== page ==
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That own'd the virtuous ring and glass,
And of the wondrous horse of brass,
On which the Tartar king did ride ;
And if ought else great bards beside
In sage and solid time have sung
Of turneys and of trophies hung,
Of forests and inchantments drear,
Where more is meant than meets the ear.
Thus, Night, oft see me in thy pale career,
Till civil suited Morn appear,
Not trick'd and frounc'd as she was wont
With the Attic boy to hunt;
But kercheft in a comely cloud,
While rocking winds are piping loud ;
Or usher'd with a shower still,
When the gust has blown his fill,
Ending on the rustling leaves,
With minute drops from off the eaves.
And when the sun begins to Aling
His flaring beams, mé, goddess, bring
To arched walks of twilight groves,
And shadows brown that sylvan loves,
Of pine, or monumental oak:
Where the rude ax, with heaved stroke,
Was never heard the nymphis to daunt,
Or fright them from their hallow'd haunt;
There in close covert, by some brook,
Where no profaner eye may look,
Hide me from day's garish eye;
While the bee with honey'd thigh,
That at her flow'ry work doth sing,
And the waler's murmuring,
With such concert as they keep,
Entice the dewy feather'd sleep;
And let some strange mysterious dream
Wave at his wings in airy stream
Of lively portraiture display'd,
Softly on my eyelids laid ;
And as I wake, sweet music breathe,
Above, about, or underneath,

Sent by some spirit to mortal's good,
Or th' unseen genius of the wood,
But let my due feet never fail
To walk the studious cloister's pale,
And love the high embowed roof,
With antique pillars massy proof;
And storied windows, richly dight,
Casting a dim religious light.
There let the pealing organ blow,
To the full voic'd quire below,
In service high and anthems clear,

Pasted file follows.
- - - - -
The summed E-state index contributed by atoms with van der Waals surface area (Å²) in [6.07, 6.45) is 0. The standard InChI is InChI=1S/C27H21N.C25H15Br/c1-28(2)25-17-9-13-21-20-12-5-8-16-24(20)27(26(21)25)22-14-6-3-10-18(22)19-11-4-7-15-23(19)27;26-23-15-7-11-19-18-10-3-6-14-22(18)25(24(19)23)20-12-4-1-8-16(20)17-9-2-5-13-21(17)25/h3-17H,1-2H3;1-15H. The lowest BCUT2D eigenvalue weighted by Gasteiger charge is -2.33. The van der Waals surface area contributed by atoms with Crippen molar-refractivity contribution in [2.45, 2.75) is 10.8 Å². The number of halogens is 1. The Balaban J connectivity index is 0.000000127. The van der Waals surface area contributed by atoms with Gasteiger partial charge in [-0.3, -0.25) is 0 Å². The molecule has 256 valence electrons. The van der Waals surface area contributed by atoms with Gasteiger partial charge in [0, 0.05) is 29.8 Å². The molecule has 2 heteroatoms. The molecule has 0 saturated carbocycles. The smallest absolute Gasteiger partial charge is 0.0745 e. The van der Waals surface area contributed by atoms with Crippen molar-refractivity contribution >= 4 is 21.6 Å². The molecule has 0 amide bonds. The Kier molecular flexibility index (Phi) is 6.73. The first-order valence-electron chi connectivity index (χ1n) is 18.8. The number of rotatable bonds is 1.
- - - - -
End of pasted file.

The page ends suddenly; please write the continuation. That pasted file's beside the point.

As may with sweetness, thro' mine ear,
Dissolve me into ecstasies,
And bring all heav'n before nine eyes.
And may at last my weary age
Find out the peaceful hermitage,
The hairy gown and mossy cell,
Where I may ait and rightly spell
Of ev'ry star that heav'n doth shew,
And ev'ry herb that sips the dew;
Till old experience do attain
To something like prophetic strain-
These pleasures, Melancholy, give,
And I with thee will choose to live.

L'ALLEGRO. HENCE, loathed Melancholy!

Of Cerberus, and blackest midnight born! In Stygian cave forlorn, 'Mongst horrid shapes, and shrieks, and sights

unholy ! Find out some uncouth cell,

Where brooding Darkness spreads his jealous wings, And the night raven sings;

There, under cbon shades and low-brow'd rocks, As ragged as thy locks,

In dark Cimmerian desert ever dwell.

But come, thou goddess fair and free,
In heav'n yclep'd Euphrosyne,
And by men, heart-easing Mirth,
Whom lovely Venus at a birth,
With two sister graces more,
To ivy-crowned Bacchus bore;
Or whether, (as some sager sing)
The frolic wind that breathes the spring,
Zephyr with Aurora playing,
As he met her once a Maying,
There on beds of violets blue,
And fresh-blown roses wash'd in dew,
Fill'd her with thee a daughter fair,
So buxom, blithe, and debonair.
Haste thee, nymph, and bring with thee
Jest and youthful jollity;
Quips and cranks, and wanton wiles,
Nods and becks, and wreathed smiles,
Such as hang on Hebe's cheek,
And love to live in dimple sleek;
Sport that wrinkled Care derides,
And Laughter holding both his sides.
Come, and trip it as you go,
On the light fantastic toe,